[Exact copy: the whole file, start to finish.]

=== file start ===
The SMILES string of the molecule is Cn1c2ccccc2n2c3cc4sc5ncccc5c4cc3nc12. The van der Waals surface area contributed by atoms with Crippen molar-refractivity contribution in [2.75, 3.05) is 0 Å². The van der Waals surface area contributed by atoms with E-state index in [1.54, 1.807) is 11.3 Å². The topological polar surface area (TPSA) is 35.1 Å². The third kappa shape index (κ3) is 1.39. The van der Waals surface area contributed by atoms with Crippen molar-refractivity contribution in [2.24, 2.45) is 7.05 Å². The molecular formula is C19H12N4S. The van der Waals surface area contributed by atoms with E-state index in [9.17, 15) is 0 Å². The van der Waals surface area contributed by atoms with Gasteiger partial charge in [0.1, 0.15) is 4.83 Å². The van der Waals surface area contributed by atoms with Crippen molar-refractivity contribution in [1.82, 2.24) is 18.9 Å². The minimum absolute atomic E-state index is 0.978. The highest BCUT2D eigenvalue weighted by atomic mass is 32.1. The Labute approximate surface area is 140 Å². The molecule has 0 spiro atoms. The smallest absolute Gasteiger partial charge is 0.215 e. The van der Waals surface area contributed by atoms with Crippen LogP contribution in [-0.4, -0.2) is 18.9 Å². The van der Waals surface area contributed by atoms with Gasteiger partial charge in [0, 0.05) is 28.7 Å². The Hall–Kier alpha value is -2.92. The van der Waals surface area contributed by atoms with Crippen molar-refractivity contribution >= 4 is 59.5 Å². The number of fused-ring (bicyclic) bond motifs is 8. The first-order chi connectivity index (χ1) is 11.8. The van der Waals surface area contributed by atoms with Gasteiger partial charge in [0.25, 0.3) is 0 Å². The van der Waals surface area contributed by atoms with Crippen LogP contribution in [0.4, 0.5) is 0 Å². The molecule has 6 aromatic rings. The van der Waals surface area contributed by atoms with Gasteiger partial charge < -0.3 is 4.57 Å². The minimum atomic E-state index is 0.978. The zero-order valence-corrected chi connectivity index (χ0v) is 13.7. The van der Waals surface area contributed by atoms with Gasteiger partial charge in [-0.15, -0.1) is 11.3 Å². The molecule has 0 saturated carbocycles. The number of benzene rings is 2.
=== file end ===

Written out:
The SMILES string of the molecule is Cn1c2ccccc2n2c3cc4sc5ncccc5c4cc3nc12. The van der Waals surface area contributed by atoms with Crippen molar-refractivity contribution in [2.75, 3.05) is 0 Å². The van der Waals surface area contributed by atoms with E-state index in [1.54, 1.807) is 11.3 Å². The topological polar surface area (TPSA) is 35.1 Å². The third kappa shape index (κ3) is 1.39. The van der Waals surface area contributed by atoms with Crippen molar-refractivity contribution in [2.24, 2.45) is 7.05 Å². The molecular formula is C19H12N4S. The van der Waals surface area contributed by atoms with E-state index in [9.17, 15) is 0 Å². The van der Waals surface area contributed by atoms with Gasteiger partial charge in [0.1, 0.15) is 4.83 Å². The van der Waals surface area contributed by atoms with Crippen molar-refractivity contribution in [1.82, 2.24) is 18.9 Å². The minimum absolute atomic E-state index is 0.978. The highest BCUT2D eigenvalue weighted by atomic mass is 32.1. The Labute approximate surface area is 140 Å². The molecule has 0 spiro atoms. The smallest absolute Gasteiger partial charge is 0.215 e. The van der Waals surface area contributed by atoms with Crippen LogP contribution in [-0.4, -0.2) is 18.9 Å². The van der Waals surface area contributed by atoms with Gasteiger partial charge in [0, 0.05) is 28.7 Å². The Hall–Kier alpha value is -2.92. The van der Waals surface area contributed by atoms with Crippen molar-refractivity contribution >= 4 is 59.5 Å². The number of fused-ring (bicyclic) bond motifs is 8. The first-order chi connectivity index (χ1) is 11.8. The van der Waals surface area contributed by atoms with Gasteiger partial charge in [0.25, 0.3) is 0 Å². The van der Waals surface area contributed by atoms with Crippen LogP contribution in [0.4, 0.5) is 0 Å². The molecule has 6 aromatic rings. The van der Waals surface area contributed by atoms with Gasteiger partial charge < -0.3 is 4.57 Å². The minimum atomic E-state index is 0.978. The zero-order valence-corrected chi connectivity index (χ0v) is 13.7. The van der Waals surface area contributed by atoms with Gasteiger partial charge in [-0.15, -0.1) is 11.3 Å². The molecule has 0 saturated carbocycles. The number of benzene rings is 2.